Finding Sabbath

Sunday, March 16, 2008

Health and mortality

I'm working with my doctor on cholesterol. I've got too much. There's good and bad cholesterol. Three months ago, my good cholesterol was up, but so was the bad. Now, the bad cholesterol is down, but so is the good. Gotta figure out how to get the bad down, good up. I strongly suspect that what I eat has a huge impact on both.

And I need to exercise more. Don't know where these extra pounds came from, I didn't have them 5 years ago. Truth is, I can't take my body or health for granted. I'm getting older, I have risk signs for heart attacks, and someday there will be dying. The healthier I can be right now, the better off I'll be in the long run.

Mortality is a frightening thing to contemplate. Particularly for the single person. Who is somewhat disconnected from her family. Who will care when I'm sick? Who will take care of me? And now that I'm no longer convinced of the afterlife/an afterlife, what we do now here with THIS life matters so much more.

Eat better, exercise more. That's what they say. Why is it so hard to do?

Saturday, February 09, 2008


Today I attended my first ever caucus.

The numbers:
My precinct: 110 voters came (estimate 1/3 of total voters for precinct)
Obama: 78 votes, 4 delegates
Clinton: 31 votes, 2 delegates
Undecided: 1
2 hours

We were at a school, and about 10 precincts gathered there. It was very crowded, and a little chaotic. I heard probably double from the last caucus. I wish I had brought my camera! Sadly, no pics from me.

One of the guys in my precinct challenged the delegate assignment math. He was well heeled, young, wife and child, obviously successful and used to taking leadership.

Delegates turned out to be actual people from the precinct. We asked who wanted to be a delegate, who wanted to be an alternate, and had the right number volunteer. These folks get to go on to the county convention? and cast the votes for the candidate.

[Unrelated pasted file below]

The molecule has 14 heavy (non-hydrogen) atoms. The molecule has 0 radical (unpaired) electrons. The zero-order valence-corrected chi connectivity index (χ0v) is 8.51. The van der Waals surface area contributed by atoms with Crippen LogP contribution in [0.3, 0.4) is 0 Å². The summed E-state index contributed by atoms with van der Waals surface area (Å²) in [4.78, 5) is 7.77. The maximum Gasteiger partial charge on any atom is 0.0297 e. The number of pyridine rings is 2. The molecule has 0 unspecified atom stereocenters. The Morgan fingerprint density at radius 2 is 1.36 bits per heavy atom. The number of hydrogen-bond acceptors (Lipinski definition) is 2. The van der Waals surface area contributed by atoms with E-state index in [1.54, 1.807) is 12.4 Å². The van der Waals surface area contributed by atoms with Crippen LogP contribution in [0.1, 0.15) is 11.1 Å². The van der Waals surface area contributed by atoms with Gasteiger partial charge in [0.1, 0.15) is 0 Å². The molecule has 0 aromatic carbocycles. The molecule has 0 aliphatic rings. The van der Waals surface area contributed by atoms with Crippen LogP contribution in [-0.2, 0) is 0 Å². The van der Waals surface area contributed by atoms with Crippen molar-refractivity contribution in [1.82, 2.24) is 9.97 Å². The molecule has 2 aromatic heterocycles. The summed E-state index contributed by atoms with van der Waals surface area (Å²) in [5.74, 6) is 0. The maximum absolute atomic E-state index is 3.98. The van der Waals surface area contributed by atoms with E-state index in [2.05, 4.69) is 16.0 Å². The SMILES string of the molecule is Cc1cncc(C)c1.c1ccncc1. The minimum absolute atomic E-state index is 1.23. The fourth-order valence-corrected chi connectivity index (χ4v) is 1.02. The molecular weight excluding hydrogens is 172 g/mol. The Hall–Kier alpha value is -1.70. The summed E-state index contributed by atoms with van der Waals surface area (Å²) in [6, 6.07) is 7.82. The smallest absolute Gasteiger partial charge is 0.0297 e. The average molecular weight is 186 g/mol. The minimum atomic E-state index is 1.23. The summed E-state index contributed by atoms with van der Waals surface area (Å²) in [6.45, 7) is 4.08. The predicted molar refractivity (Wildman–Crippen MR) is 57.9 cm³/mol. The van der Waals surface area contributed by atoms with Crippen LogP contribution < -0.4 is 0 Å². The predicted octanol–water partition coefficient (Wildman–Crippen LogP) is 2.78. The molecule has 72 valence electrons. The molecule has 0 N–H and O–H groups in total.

It was cool to see neighbors I'd never seen before, all crammed into a small room with small chairs, making democracy happen.


Sunday, April 15, 2007


I just signed up for a CSA. Small box, delivered every other week. I'm only one person, after all!

I'm a little worried about how far away they go to get stuff, because not all of the box content is from the farm running the CSA. But the website was easy and I can modify box contents online. And there is a pick up near me!

Full Circle Farms


Monday, January 15, 2007

Just Ask

I took a risk today, bolstered by such platitudes as "nothing ventured, nothing gained" and "The worst that will happen is they'll say no" and "when in doubt, do it". And it worked out!

So, I got a Christmas present that was almost but not quite. I have a Settlers of Catan game, and my brother (also a fan) got me the Knights and Cities 5-6 player expansion. The only kicker was that you need the Basic 5-6 player expansion and Knights and Cities to use it - and I have neither. It was just a bit of miscommunication, no big deal - I could hang on to it until I get the other sets.

However, this was my thought today - what if I take it to a game store, and ask them if they'll do a straight across swap? My expansion set for a Basic expansion set? No receipt, not even bought there - just a swap. Why not? Then I'd have a gift that was immediately usable!

So I ventured out, stopped at a little independent game store downtown, asked, and voila! Basic expansion pack for me. The barter system still works!